GitLab Duo Chat

Chat is a part of the GitLab Duo offering.

How Chat describes itself: “I am GitLab Duo Chat, an AI assistant focused on helping developers with DevSecOps, software development, source code, project management, CI/CD, and GitLab. Please feel free to engage me in these areas.”

Chat can answer different questions and perform certain tasks. It’s done with the help of prompts and tools.

To answer a user’s question asked in the Chat interface, GitLab sends a GraphQL request to the Rails backend. Rails backend sends then instructions to the Large Language Model (LLM) through the AI Gateway.

Set up GitLab Duo Chat

To set up Duo Chat locally, go through the general setup instructions for AI features.

Working with GitLab Duo Chat

Prompts are the most vital part of GitLab Duo Chat system. Prompts are the instructions sent to the LLM to perform certain tasks.

The state of the prompts is the result of weeks of iteration. If you want to change any prompt in the current tool, you must put it behind a feature flag.

If you have any new or updated prompts, ask members of Duo Chat team or AI Framework team to review, because they have significant experience with them.


When working with Chat locally, you might run into an error. Most commons problems are documented in this section. If you find an undocumented issue, you should document it in this section after you find a solution.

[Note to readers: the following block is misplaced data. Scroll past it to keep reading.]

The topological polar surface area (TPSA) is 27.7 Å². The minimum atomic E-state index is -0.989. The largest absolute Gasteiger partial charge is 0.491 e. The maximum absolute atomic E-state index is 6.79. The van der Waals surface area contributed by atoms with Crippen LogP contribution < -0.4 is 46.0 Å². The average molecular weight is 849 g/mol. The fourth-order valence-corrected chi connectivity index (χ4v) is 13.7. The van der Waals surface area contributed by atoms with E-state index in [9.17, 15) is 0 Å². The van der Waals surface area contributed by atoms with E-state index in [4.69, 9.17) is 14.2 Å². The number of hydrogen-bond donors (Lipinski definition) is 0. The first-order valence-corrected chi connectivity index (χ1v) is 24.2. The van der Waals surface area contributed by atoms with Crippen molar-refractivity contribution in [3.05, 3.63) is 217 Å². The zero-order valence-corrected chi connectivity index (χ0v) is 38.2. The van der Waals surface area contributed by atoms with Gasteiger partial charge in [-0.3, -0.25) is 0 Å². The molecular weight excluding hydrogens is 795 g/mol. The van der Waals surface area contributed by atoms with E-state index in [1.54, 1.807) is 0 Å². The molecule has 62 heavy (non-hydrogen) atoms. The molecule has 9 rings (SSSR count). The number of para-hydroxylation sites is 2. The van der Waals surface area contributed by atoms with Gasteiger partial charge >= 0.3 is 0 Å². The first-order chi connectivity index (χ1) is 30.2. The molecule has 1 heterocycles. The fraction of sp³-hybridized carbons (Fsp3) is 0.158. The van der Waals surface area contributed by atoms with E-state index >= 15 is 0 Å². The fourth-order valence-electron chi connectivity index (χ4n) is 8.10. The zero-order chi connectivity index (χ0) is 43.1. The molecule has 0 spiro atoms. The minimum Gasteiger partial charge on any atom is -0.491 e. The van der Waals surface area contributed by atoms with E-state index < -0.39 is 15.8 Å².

Problem Solution
There is no Chat button in the GitLab UI. Make sure your user is a part of a group with enabled experimental and beta features.
Chat replies with “Forbidden by auth provider” error. Backend can’t access LLMs. Make sure your AI Gateway is set up correctly.
Requests take too long to appear in UI Consider restarting Sidekiq by running gdk restart rails-background-jobs. If that doesn’t work, try gdk kill and then gdk start. Alternatively, you can bypass Sidekiq entirely. To do that temporary alter Llm::CompletionWorker.perform_async statements with Llm::CompletionWorker.perform_inline
There is no chat button in GitLab UI when GDK is running on non-SaaS mode You do not have cloud connector access token record or seat assigned. To create cloud connector access record, in rails console put following code: { available_services: [{ name: "duo_chat", serviceStartTime: ":date_in_the_future" }] }).save.

Contributing to GitLab Duo Chat

From the code perspective, Chat is implemented in the similar fashion as other AI features. Read more about GitLab AI Abstraction layer.

The Chat feature uses a zero-shot agent that includes a system prompt explaining how the large language model should interpret the question and provide an answer. The system prompt defines available tools that can be used to gather information to answer the user’s question.

The zero-shot agent receives the user’s question and decides which tools to use to gather information to answer it. It then makes a request to the large language model, which decides if it can answer directly or if it needs to use one of the defined tools.